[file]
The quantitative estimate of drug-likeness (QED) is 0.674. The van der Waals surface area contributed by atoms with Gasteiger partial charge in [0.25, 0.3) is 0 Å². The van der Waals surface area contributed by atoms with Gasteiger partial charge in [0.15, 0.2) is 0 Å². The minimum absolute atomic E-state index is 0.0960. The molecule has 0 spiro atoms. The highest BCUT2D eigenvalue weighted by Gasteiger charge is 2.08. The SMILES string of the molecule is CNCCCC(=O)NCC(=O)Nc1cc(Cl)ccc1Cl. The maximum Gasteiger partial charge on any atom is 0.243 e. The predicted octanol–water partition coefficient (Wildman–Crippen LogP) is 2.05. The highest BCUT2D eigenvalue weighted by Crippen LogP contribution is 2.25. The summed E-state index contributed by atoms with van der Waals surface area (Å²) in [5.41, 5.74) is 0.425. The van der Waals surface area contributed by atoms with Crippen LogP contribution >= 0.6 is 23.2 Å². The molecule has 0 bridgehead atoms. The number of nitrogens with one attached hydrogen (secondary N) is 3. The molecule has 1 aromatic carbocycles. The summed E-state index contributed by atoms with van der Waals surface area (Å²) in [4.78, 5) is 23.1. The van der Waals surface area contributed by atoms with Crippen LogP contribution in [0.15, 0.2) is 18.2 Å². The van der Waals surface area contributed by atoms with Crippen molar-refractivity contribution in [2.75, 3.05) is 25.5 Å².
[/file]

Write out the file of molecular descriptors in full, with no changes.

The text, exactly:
The quantitative estimate of drug-likeness (QED) is 0.674. The van der Waals surface area contributed by atoms with Gasteiger partial charge in [0.25, 0.3) is 0 Å². The van der Waals surface area contributed by atoms with Gasteiger partial charge in [0.15, 0.2) is 0 Å². The minimum absolute atomic E-state index is 0.0960. The molecule has 0 spiro atoms. The highest BCUT2D eigenvalue weighted by Gasteiger charge is 2.08. The SMILES string of the molecule is CNCCCC(=O)NCC(=O)Nc1cc(Cl)ccc1Cl. The maximum Gasteiger partial charge on any atom is 0.243 e. The predicted octanol–water partition coefficient (Wildman–Crippen LogP) is 2.05. The highest BCUT2D eigenvalue weighted by Crippen LogP contribution is 2.25. The summed E-state index contributed by atoms with van der Waals surface area (Å²) in [5.41, 5.74) is 0.425. The van der Waals surface area contributed by atoms with Crippen LogP contribution >= 0.6 is 23.2 Å². The molecule has 0 bridgehead atoms. The number of nitrogens with one attached hydrogen (secondary N) is 3. The molecule has 1 aromatic carbocycles. The summed E-state index contributed by atoms with van der Waals surface area (Å²) in [4.78, 5) is 23.1. The van der Waals surface area contributed by atoms with Crippen LogP contribution in [0.15, 0.2) is 18.2 Å². The van der Waals surface area contributed by atoms with Crippen molar-refractivity contribution in [2.75, 3.05) is 25.5 Å².